Home Automotive Bagged and LS-Swapped 1973 Chevrolet C10 on U.S. Mags

Bagged and LS-Swapped 1973 Chevrolet C10 on U.S. Mags

Bagged and LS-Swapped 1973 Chevrolet C10 on U.S. Mags

Low, Mean, and Clean| Low, Mean, and Clean

General Motors Arlington, Texas began producing Chevy pickups in 1954. It was the company’s first ever climate-controlled automobile factory. In 1972, the first ever climate-controlled Super Cheyenne stepside rolled out the door and headed to a local dealer. The vehicle was bought by a farmer in the area and used for farm duties for several years.

Charles Buster Automotive of Forney in Texas found this weathered, worn C10 a few decades later. Charles added the C10 to his collection of possible projects at his towing business, where it was quietly collecting dust.

Shane Carney started looking for a classic pickup truck to restore in 2014 with his son Gage. At the age of 10, Gage showed an interest in getting his hands dirty in dad’s shop rather than playing video games. Shane and Charles worked out a plan to bring the neglected pickup back home. At first, the father and son team concentrated on making the pickup reliable. Function was given priority over aesthetics, as is common for farmers. Extension cords were used to fix wiring problems.

The two had it road-worthy in a matter of months. Unfortunately, the 350 was no longer fit for service. After 40 years of service, the V-8 lost a rod. So, a mildly-built 383 took its place. The new motor increased reliability but the exterior needed some work.


Kevin York, a long-time friend of Shane’s from Kreative Colors in Seagoville (Texas), was contacted. Kevin and the KC team removed all the dents, dings and scratches that had accumulated over years of rural driving. The body was now as smooth as glass. A quantity of sapphire-blue paint could be found. Despite the assurances of the supplier, it did not adhere correctly. The new topcoat did not match the old base color.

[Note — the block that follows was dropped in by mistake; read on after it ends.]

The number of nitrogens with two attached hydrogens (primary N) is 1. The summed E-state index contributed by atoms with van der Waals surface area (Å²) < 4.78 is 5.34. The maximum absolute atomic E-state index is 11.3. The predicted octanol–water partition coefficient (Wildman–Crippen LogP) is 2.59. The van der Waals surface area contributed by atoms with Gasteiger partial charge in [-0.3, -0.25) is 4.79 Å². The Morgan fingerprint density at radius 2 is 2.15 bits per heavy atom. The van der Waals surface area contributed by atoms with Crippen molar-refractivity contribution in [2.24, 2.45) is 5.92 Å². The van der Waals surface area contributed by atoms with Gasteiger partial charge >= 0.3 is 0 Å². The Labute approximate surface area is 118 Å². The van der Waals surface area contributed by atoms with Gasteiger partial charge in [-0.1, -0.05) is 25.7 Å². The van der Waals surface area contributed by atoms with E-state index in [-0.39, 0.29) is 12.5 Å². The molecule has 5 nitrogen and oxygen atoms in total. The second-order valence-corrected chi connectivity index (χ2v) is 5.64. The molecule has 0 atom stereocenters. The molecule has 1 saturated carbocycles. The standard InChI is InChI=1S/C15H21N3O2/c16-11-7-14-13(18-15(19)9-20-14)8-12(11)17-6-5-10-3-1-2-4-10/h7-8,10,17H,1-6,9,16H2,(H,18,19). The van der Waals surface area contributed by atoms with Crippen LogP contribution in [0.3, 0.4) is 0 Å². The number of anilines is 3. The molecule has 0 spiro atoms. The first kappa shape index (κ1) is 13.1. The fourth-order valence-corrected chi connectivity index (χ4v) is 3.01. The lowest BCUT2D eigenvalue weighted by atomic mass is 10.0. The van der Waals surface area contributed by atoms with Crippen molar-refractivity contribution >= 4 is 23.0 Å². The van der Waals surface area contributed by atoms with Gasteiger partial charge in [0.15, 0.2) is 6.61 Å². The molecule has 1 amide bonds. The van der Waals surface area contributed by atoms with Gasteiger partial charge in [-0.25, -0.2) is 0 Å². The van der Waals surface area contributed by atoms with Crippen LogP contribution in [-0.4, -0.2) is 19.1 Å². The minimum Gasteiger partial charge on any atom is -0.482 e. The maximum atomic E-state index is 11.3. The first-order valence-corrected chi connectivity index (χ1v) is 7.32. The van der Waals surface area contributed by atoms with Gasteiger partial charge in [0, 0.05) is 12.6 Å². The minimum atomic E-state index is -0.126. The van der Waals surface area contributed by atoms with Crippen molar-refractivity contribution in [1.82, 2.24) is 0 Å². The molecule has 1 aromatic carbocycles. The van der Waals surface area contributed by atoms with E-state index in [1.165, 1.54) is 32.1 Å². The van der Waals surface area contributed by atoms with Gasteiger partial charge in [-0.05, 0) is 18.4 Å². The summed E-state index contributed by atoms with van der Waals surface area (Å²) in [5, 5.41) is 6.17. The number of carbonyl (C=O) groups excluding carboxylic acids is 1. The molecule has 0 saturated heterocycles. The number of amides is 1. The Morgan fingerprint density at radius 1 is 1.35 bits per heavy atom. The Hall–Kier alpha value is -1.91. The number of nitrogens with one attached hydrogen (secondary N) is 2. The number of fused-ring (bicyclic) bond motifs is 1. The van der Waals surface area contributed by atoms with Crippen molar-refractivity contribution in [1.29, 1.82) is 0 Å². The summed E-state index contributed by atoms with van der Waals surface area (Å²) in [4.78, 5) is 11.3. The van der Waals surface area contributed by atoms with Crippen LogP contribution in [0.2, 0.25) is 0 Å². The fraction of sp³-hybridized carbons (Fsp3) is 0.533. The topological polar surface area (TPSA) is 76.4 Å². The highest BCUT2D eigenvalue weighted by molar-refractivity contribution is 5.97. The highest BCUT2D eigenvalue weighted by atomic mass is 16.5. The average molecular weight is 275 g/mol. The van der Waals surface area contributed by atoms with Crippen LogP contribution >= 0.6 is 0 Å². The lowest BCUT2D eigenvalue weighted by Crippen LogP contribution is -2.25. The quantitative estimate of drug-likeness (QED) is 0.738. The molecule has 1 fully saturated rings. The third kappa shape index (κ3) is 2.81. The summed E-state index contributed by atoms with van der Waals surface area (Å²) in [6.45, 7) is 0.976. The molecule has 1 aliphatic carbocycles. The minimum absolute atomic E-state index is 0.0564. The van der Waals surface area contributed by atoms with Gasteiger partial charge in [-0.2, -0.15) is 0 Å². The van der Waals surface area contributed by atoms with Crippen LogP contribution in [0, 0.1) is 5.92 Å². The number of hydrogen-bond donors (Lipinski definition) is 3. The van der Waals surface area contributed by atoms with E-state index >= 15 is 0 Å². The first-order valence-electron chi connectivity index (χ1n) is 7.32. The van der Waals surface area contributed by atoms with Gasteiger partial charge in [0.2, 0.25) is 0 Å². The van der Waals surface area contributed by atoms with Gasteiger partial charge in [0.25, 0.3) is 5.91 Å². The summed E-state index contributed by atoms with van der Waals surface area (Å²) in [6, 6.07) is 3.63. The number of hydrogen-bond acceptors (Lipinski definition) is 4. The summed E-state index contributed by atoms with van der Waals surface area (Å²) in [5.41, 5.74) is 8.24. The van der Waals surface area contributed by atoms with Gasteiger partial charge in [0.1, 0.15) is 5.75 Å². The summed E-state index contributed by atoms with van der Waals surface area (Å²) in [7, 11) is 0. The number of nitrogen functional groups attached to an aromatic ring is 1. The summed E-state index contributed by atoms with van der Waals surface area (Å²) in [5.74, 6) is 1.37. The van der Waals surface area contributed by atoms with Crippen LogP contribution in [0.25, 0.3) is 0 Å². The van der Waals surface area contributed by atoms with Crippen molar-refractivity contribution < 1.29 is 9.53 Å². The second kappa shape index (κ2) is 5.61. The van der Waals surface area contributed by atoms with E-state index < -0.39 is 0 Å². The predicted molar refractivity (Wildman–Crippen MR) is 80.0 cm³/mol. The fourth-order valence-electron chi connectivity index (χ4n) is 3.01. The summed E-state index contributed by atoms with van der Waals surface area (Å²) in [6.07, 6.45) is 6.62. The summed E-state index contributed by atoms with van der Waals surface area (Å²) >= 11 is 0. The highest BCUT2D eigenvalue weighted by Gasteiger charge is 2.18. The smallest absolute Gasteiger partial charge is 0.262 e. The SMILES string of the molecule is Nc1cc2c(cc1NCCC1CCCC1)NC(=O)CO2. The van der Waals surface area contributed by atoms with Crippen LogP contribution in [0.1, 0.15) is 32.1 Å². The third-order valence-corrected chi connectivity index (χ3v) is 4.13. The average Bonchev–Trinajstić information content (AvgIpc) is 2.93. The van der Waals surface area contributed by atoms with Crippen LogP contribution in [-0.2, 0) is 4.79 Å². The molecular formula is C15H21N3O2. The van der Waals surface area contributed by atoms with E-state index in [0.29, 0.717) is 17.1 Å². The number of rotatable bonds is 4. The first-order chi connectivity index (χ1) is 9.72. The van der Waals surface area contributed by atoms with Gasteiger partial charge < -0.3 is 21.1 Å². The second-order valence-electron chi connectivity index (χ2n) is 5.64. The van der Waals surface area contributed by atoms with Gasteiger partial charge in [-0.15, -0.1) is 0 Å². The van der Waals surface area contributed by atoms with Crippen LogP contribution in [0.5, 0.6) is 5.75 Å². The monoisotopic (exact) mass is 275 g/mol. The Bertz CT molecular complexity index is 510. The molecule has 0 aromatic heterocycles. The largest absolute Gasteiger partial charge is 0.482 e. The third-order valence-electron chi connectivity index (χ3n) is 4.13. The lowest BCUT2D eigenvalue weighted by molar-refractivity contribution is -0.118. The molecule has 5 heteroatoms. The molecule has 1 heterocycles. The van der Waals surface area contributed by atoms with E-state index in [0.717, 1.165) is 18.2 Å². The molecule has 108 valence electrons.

A new plan emerged after discussing the issue with the paint representative. They decided to sand the clear off and create an aged look. The blue sapphire was used as a foundation for new layers of black and dark brown. The sea foam green was then applied and sanded to create the worn and weathered look.

To complete the exterior motif, “Rusty Rooster” was hand lettered on the glovebox door. It was first seen at the Lone Star Throwdown in 2017. Shane and Gage were motivated to improve the car’s detail by the overwhelming response it received. The traditional small-block was replaced by a fuel-injected modern motor.

A bit of bad luck for Shane’s brother-in-law turned into good fortune for the Rusty Rooster. The Rusty Rooster had recently wrecked the 2004 Silverado which was donated for a new powertrain. The donor car was cleaned of all under-hood parts and shipped to Carter Automotive in Mesquite.

James Carter rebuilt the 5.3 using Brian Tooley Racing Internals, replacing the majority of the original components. BTR pistons boosted the compression from 8.5 to 9. The Brian Tooley stage four cam in combination with LS6 head allows the LM7 a lot of fresh air. The 2.5-inch exhaust system exits via Flowmasters 40s.